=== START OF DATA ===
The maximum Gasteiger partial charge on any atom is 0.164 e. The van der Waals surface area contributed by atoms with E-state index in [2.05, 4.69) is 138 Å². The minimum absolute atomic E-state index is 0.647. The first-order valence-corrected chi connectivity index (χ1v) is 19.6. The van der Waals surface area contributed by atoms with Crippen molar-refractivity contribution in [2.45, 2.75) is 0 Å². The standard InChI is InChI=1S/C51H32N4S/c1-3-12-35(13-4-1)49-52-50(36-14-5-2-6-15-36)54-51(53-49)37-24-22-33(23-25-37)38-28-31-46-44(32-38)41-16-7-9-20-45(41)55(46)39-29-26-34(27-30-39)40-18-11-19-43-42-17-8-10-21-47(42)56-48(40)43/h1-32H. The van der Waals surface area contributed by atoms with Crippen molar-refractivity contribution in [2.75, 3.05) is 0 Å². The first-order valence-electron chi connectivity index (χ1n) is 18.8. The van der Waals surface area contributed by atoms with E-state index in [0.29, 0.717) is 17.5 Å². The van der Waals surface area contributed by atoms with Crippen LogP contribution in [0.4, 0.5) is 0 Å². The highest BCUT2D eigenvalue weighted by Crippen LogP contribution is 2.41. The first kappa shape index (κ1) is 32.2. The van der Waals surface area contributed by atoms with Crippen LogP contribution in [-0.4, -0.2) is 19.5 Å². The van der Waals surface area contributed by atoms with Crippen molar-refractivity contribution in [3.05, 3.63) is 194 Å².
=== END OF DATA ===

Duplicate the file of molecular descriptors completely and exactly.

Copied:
The maximum Gasteiger partial charge on any atom is 0.164 e. The van der Waals surface area contributed by atoms with E-state index in [2.05, 4.69) is 138 Å². The minimum absolute atomic E-state index is 0.647. The first-order valence-corrected chi connectivity index (χ1v) is 19.6. The van der Waals surface area contributed by atoms with Crippen molar-refractivity contribution in [2.45, 2.75) is 0 Å². The standard InChI is InChI=1S/C51H32N4S/c1-3-12-35(13-4-1)49-52-50(36-14-5-2-6-15-36)54-51(53-49)37-24-22-33(23-25-37)38-28-31-46-44(32-38)41-16-7-9-20-45(41)55(46)39-29-26-34(27-30-39)40-18-11-19-43-42-17-8-10-21-47(42)56-48(40)43/h1-32H. The van der Waals surface area contributed by atoms with Crippen molar-refractivity contribution in [2.75, 3.05) is 0 Å². The first-order valence-electron chi connectivity index (χ1n) is 18.8. The van der Waals surface area contributed by atoms with E-state index in [0.29, 0.717) is 17.5 Å². The van der Waals surface area contributed by atoms with Crippen LogP contribution in [0.4, 0.5) is 0 Å². The highest BCUT2D eigenvalue weighted by Crippen LogP contribution is 2.41. The first kappa shape index (κ1) is 32.2. The van der Waals surface area contributed by atoms with Crippen LogP contribution in [-0.4, -0.2) is 19.5 Å². The van der Waals surface area contributed by atoms with Crippen molar-refractivity contribution in [3.05, 3.63) is 194 Å².